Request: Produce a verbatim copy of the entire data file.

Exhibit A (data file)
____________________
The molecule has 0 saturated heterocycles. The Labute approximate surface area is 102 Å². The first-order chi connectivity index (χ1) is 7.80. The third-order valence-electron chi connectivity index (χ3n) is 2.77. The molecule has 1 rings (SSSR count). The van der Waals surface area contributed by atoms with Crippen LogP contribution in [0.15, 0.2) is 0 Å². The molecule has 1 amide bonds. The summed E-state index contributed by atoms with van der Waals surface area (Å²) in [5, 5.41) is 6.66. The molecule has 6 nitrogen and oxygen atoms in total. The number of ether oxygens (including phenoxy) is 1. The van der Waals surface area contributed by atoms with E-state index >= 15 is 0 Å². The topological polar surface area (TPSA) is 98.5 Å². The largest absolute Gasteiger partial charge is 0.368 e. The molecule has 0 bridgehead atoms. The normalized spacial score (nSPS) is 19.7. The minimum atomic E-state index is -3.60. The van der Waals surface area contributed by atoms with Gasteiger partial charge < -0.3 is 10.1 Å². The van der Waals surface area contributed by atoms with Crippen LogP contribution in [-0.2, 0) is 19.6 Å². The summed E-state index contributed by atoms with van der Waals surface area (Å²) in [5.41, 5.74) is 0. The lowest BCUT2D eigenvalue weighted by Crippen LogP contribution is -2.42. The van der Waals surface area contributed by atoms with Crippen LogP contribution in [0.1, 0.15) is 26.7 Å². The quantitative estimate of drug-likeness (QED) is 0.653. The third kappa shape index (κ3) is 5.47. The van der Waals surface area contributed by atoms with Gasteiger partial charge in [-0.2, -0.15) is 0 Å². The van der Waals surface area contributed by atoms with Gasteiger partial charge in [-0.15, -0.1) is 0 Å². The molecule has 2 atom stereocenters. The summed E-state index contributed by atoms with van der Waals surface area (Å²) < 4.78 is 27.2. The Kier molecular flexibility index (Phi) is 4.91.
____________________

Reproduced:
The molecule has 0 saturated heterocycles. The Labute approximate surface area is 102 Å². The first-order chi connectivity index (χ1) is 7.80. The third-order valence-electron chi connectivity index (χ3n) is 2.77. The molecule has 1 rings (SSSR count). The van der Waals surface area contributed by atoms with Crippen LogP contribution in [0.15, 0.2) is 0 Å². The molecule has 1 amide bonds. The summed E-state index contributed by atoms with van der Waals surface area (Å²) in [5, 5.41) is 6.66. The molecule has 6 nitrogen and oxygen atoms in total. The number of ether oxygens (including phenoxy) is 1. The van der Waals surface area contributed by atoms with E-state index >= 15 is 0 Å². The topological polar surface area (TPSA) is 98.5 Å². The largest absolute Gasteiger partial charge is 0.368 e. The molecule has 0 bridgehead atoms. The normalized spacial score (nSPS) is 19.7. The minimum atomic E-state index is -3.60. The van der Waals surface area contributed by atoms with Gasteiger partial charge < -0.3 is 10.1 Å². The van der Waals surface area contributed by atoms with Crippen LogP contribution in [-0.2, 0) is 19.6 Å². The summed E-state index contributed by atoms with van der Waals surface area (Å²) in [5.41, 5.74) is 0. The lowest BCUT2D eigenvalue weighted by Crippen LogP contribution is -2.42. The van der Waals surface area contributed by atoms with Crippen LogP contribution in [0.1, 0.15) is 26.7 Å². The quantitative estimate of drug-likeness (QED) is 0.653. The third kappa shape index (κ3) is 5.47. The van der Waals surface area contributed by atoms with Gasteiger partial charge in [-0.2, -0.15) is 0 Å². The van der Waals surface area contributed by atoms with Gasteiger partial charge in [-0.15, -0.1) is 0 Å². The molecule has 2 atom stereocenters. The summed E-state index contributed by atoms with van der Waals surface area (Å²) < 4.78 is 27.2. The Kier molecular flexibility index (Phi) is 4.91.